Tuesday, 14 September 2010

CleanTech & Profitable Investment - Yes, the Two Can Go Together

Clean, green technology may be the way of the future but is it possible for an investor to find solid profitable companies in the burgeoning sector? For many, the debacle of the dot com era, where start-up companies galore without profits (or sometimes even revenues) achieved stratospheric stock prices, only to have it all crash and burn into cinders, is an all-too-painful reminder that an emerging sector can pose great danger.

Let's take a look at the 19 members of the S&P/TSX Clean Technology Index (see link on this page)"... whose activities provide value-added solutions to environmental problems". The Index members are not tiny start-ups - S&P selects only companies with C$100 million or more in market cap with enough stock trading volume and shares outstanding available for trading to be reasonably liquid.

Eliminating The Unprofitable Companies
By clicking on the stock symbols in the Constituent Companies list and then the Financials tab for each company on the TMX Money website, we are able to quickly see that these companies have chronic and/or repeated big losses:

These companies may eventually be highly profitable and for many hope springs eternal (which some of the stock price charts for these companies suggest!), but for now, we say, no thanks and move on to the proven performers.

Nine Profitable Clean Tech Companies
More than half the profitable (i.e. positive Net Income) group consists of renewable hydro and wind power generation firms:
  • Algonquin Power & Utilities Corp (TSX symbol AQN)
  • Macquarie Power & Infrastructure (MPT.UN)
  • Boralex Inc (BLX)
  • Northland Power Income Fund (NPI.UN)
  • Brookfield Renewable Power Fund (BRC.UN)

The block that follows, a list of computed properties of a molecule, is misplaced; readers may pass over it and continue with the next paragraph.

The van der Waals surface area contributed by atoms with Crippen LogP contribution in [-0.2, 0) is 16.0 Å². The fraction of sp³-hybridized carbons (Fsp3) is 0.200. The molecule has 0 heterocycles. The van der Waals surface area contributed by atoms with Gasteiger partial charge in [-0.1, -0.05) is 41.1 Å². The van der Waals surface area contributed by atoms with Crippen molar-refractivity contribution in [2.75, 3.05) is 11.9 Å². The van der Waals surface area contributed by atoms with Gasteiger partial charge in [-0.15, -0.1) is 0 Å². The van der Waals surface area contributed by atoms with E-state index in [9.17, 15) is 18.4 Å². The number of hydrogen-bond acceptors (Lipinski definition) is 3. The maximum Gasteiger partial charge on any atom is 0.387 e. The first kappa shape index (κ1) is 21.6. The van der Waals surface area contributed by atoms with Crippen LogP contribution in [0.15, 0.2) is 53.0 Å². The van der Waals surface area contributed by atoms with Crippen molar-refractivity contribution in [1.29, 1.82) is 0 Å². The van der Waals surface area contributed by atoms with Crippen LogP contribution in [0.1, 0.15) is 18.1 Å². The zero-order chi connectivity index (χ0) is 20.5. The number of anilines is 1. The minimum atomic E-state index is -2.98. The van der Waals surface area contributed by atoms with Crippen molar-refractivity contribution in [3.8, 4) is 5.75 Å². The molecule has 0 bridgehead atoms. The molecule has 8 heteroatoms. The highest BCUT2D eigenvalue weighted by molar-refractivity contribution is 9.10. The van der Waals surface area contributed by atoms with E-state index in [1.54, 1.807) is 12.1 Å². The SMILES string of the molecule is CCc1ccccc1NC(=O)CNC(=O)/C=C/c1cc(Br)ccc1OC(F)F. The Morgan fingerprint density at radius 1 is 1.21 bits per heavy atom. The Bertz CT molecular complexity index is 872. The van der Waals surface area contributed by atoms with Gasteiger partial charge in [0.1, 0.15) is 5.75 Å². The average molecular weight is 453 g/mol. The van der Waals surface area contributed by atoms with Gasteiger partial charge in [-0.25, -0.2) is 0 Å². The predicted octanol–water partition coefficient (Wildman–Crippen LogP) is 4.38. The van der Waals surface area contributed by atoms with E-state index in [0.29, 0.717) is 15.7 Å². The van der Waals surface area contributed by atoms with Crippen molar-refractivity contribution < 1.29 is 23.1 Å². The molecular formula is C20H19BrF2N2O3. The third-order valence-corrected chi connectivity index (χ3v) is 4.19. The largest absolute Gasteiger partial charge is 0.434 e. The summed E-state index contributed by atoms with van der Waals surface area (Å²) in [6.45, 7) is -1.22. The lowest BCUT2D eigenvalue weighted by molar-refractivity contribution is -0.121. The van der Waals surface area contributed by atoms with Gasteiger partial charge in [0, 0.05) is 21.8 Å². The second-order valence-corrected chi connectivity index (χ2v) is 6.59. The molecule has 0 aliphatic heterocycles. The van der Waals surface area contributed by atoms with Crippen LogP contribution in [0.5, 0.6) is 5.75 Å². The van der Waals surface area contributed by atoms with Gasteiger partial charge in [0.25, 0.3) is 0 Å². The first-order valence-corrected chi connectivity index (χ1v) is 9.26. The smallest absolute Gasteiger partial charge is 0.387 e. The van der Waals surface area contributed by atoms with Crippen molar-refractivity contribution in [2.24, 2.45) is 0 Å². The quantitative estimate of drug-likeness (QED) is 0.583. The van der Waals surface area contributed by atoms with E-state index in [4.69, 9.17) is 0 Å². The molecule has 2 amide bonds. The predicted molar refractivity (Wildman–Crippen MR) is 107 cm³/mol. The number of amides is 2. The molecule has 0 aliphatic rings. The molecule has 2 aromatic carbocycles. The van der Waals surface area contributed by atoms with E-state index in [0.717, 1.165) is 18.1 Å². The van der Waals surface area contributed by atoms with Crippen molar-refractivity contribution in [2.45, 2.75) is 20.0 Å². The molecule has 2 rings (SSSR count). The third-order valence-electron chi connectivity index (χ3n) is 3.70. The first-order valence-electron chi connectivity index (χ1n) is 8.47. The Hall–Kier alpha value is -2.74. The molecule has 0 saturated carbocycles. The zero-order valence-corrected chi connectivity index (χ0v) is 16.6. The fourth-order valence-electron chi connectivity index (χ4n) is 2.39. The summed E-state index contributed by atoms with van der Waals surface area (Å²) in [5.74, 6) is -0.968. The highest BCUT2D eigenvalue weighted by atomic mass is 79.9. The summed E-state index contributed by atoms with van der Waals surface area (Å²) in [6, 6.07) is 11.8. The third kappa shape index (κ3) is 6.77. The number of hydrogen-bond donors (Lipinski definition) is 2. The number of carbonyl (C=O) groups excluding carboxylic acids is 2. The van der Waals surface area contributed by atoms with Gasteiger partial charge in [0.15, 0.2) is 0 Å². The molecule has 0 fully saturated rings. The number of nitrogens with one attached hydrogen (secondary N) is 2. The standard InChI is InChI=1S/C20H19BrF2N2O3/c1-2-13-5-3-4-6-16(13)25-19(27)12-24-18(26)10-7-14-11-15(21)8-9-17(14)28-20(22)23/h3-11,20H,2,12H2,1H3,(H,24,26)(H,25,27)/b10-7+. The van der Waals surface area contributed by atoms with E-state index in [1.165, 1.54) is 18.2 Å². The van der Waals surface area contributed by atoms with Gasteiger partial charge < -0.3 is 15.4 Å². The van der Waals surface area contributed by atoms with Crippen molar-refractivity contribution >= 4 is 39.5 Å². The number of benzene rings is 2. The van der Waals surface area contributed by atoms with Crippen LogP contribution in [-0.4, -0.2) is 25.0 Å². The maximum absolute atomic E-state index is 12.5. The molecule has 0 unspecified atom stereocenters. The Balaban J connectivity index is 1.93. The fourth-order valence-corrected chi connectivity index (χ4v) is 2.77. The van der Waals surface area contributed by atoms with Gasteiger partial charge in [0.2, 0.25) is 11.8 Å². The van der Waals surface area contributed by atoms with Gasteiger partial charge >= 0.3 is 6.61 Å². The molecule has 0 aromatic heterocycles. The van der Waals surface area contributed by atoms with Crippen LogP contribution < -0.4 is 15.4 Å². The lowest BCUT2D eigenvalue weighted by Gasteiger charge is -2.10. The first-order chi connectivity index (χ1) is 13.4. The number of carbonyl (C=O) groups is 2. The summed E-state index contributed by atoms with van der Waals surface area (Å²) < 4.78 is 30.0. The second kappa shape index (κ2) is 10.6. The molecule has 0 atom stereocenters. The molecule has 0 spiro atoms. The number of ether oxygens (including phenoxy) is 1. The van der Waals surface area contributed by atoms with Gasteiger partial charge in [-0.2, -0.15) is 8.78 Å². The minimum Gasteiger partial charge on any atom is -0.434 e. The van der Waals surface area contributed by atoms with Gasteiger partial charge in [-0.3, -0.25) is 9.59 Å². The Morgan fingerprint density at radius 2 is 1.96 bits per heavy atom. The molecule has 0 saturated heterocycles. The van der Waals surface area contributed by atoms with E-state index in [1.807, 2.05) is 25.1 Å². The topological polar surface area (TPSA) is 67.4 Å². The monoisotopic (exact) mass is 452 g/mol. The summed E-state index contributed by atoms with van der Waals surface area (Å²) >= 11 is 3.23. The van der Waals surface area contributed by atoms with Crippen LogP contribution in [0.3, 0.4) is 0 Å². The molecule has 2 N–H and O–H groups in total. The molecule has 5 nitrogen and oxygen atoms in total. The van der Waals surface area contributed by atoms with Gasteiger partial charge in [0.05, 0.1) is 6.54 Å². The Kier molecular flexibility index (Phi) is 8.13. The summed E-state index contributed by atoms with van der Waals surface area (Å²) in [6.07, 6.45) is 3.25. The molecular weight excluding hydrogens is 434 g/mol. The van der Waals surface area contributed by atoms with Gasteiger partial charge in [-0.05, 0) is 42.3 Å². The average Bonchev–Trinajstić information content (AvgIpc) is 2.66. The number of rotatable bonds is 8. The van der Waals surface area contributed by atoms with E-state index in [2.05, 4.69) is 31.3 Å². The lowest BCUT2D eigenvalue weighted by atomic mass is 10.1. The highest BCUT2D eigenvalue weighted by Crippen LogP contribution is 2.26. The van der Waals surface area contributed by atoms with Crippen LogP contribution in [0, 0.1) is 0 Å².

These companies are characterized in most cases by long-term electricity sale agreements. Barring major weather or equipment problems, they should continue to generate as much profit as power. The healthy dividends most already pay confirms that capability.

Two of the power companies - Macquarie and Brookfield - have yet to convert from the income trust structure to corporations, as they are being in effect forced to do by the federal tax change (see previous posts on this topic here and here) to take effect January 1st, 2011, but both Brookfield and Macquarie have announced the intention to convert. When that happens they will likely reduce cash distributions by about a third.

One power company - Boralex - is an interesting case. Boralex Inc has been in the throes of a takeover attempt (apparently likely to be successful under revised terms) on the similarly-named but separate income trust Boralex Power Income Fund, which has its own listing under BPT.UN and has not not been profitable.

The other four present a range of CleanTech sectors:
  • ATS Automation Tooling Systems Inc (ATA) - Designs, manufactures and installs factory automation solutions for various industries including telecommunications, semiconductor, fibre optics, automotive, computers, healthcare, electronics, solar energy and consumer products. It has not had a long track record of profits. It was not profitable until 2008 but has maintained it through the recession in 2009. No dividends yet.
  • Newalta Corporation (NAL) - Delivers industrial waste management and environmental services to customers across Canada. After a big dip in Net Income in 2009, it increased its dividend in August.